Sun Safety: Important Advice on Protecting your Skin

Sun Safety: It is highly important to stay safe in the sun and ensure that skin is protected. Sunburn of any severity increases the risk of skin cancer and can happen even on cloudy days. The NHS advises that there is no safe or healthy way to get a tan, and contrary to popular belief, a tan does not protect the skin from the sun’s harmful effects. Experts advise that people find a balance between getting enough vitamin D and protecting their skin from sun cancer.

Sun Safety Tips for Adults:

  • Between March and October, it is advised to stay out of the sun between 11am and 3pm.
  • Ensure that your skin never gets sunburnt.
  • Cover up with suitable clothing and sunglasses.
  • Make sure sun cream is at least factor 30.

What Is the Best Factor Sun Cream to Use?

  • The sun protection factor (SPF) should be at least 30 to protect against UVB.
  • The sun cream should have at least a 4-star UVA protection rating. This can also be identified by the letters UVA in a circle, which shows that the sun cream meets EU standards.
  • It is important that the sun cream isn’t past the expiry date.

How to Apply Sun Cream

  • As a guide, adults should apply 2 teaspoons of sun cream if just covering their head, arms and neck. This should be increased to 2 tablespoons when covering the whole body. If you are worried that you aren’t applying enough sun cream, then it would be worth increasing the SPF level that you are using.
  • Sun cream should be applied liberally and frequently according to the manufacturer’s instructions. This is generally every 2 hours.
    Swimming in the Sun
  • Water washes sun cream off of the skin and has a cooling effect that can make you feel like you aren’t burning. Water also reflects UV rays, and so increases the amount of exposure your skin is getting.
  • It is important to always use water resistant sun cream when you are planning on swimming or know you may be in a situation that will cause you to sweat.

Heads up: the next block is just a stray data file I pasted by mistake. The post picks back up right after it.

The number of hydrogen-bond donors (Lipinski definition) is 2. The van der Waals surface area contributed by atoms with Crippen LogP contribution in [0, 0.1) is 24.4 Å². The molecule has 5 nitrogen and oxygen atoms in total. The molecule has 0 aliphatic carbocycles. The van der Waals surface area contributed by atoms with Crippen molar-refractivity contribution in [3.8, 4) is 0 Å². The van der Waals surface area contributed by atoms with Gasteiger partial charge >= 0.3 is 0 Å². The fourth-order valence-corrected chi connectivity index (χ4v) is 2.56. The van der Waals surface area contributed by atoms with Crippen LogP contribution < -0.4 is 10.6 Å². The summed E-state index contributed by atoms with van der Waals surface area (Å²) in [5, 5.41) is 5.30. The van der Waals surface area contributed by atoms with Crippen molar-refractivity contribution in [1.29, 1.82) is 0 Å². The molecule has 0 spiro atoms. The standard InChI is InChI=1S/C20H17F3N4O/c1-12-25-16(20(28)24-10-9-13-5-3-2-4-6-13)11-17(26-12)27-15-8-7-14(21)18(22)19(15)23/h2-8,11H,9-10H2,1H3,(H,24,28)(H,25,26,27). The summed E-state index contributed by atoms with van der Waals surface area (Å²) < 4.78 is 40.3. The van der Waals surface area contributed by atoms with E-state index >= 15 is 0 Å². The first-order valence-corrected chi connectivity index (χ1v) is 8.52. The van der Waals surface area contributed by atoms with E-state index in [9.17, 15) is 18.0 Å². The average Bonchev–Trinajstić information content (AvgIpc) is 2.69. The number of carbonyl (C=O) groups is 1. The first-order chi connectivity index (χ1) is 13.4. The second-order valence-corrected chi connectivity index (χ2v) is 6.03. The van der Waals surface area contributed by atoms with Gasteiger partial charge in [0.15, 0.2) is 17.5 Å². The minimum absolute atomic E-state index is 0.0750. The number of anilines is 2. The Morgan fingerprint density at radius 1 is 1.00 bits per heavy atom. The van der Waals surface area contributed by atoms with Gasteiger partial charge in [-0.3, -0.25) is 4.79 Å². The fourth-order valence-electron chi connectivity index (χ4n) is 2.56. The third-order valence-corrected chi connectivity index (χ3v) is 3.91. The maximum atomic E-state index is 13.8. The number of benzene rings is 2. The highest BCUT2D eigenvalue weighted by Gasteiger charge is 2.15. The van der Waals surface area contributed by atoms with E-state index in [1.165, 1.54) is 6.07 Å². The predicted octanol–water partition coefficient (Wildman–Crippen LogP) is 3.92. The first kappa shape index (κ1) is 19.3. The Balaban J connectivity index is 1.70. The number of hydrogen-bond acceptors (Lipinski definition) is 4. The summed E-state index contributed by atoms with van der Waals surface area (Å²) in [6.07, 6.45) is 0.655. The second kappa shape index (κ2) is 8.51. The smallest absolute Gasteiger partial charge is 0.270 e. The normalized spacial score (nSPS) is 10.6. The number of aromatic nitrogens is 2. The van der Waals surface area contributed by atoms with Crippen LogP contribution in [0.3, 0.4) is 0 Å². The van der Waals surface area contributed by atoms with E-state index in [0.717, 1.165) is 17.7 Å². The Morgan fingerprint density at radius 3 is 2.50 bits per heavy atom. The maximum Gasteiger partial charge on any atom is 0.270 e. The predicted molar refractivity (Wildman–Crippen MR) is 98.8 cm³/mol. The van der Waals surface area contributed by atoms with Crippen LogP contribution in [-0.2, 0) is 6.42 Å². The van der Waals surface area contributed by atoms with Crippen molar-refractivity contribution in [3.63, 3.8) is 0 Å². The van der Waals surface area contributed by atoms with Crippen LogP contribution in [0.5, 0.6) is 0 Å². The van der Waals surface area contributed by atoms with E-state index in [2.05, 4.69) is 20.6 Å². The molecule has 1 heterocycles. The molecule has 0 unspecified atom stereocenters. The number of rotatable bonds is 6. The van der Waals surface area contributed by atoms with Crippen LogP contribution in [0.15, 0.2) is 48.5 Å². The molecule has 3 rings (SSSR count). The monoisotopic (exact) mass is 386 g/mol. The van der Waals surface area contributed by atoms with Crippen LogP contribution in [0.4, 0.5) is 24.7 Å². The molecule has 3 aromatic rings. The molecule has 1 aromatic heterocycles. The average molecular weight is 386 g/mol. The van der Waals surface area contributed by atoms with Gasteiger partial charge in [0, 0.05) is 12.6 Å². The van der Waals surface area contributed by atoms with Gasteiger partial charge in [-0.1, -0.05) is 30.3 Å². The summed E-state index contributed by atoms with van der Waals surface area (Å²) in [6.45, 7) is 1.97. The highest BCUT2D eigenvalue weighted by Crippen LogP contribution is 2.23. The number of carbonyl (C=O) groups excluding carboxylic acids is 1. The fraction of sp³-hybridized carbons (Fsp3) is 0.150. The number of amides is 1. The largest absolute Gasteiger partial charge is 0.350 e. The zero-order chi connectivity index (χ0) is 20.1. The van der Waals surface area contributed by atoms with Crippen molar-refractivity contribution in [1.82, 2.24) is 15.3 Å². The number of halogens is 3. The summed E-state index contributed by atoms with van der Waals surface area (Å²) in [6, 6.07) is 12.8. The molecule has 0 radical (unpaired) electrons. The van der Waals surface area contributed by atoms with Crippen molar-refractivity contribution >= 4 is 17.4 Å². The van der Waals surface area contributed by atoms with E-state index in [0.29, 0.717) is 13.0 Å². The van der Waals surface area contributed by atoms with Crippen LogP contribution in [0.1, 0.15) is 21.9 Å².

• Even water-resistant sun cream should be reapplied straight after being in the water or towelling yourself dry.

How to Protect Children in The Sun

Children and babies’ skin are much more sensitive than adult skin and so it is important to take precautions when they are in the sun. Prolonged exposure to UV rays can cause skin cancer later in life. The NHS has some tips for how to protect their skin.

  • Children under 6 months of age should be kept out of direct sunlight.
  • From March to October children should be covered with suitable clothing and spend time in the shade between 11am and 3pm.
  • They should also wear sun cream with an SPF of at least 30.

The Importance of Clothing and Sunglasses

A day in the sun without proper eye protection can cause a temporary, yet painful burn to the surface of the eye. Reflected sunlight from snow, sand, concrete and water is particularly dangerous. Wearing wraparound sunglasses, or sunglasses with wide arms is the best way to prevent this damage from occurring.

It is also important to wear clothes that provide sun protection as well as sun cream. These could include:

  • A wide brimmed hat that shades the face, neck and ears
  • A long-sleeved top
  • Trousers or skirts in close weaved fabrics so that the suns rays cannot travel through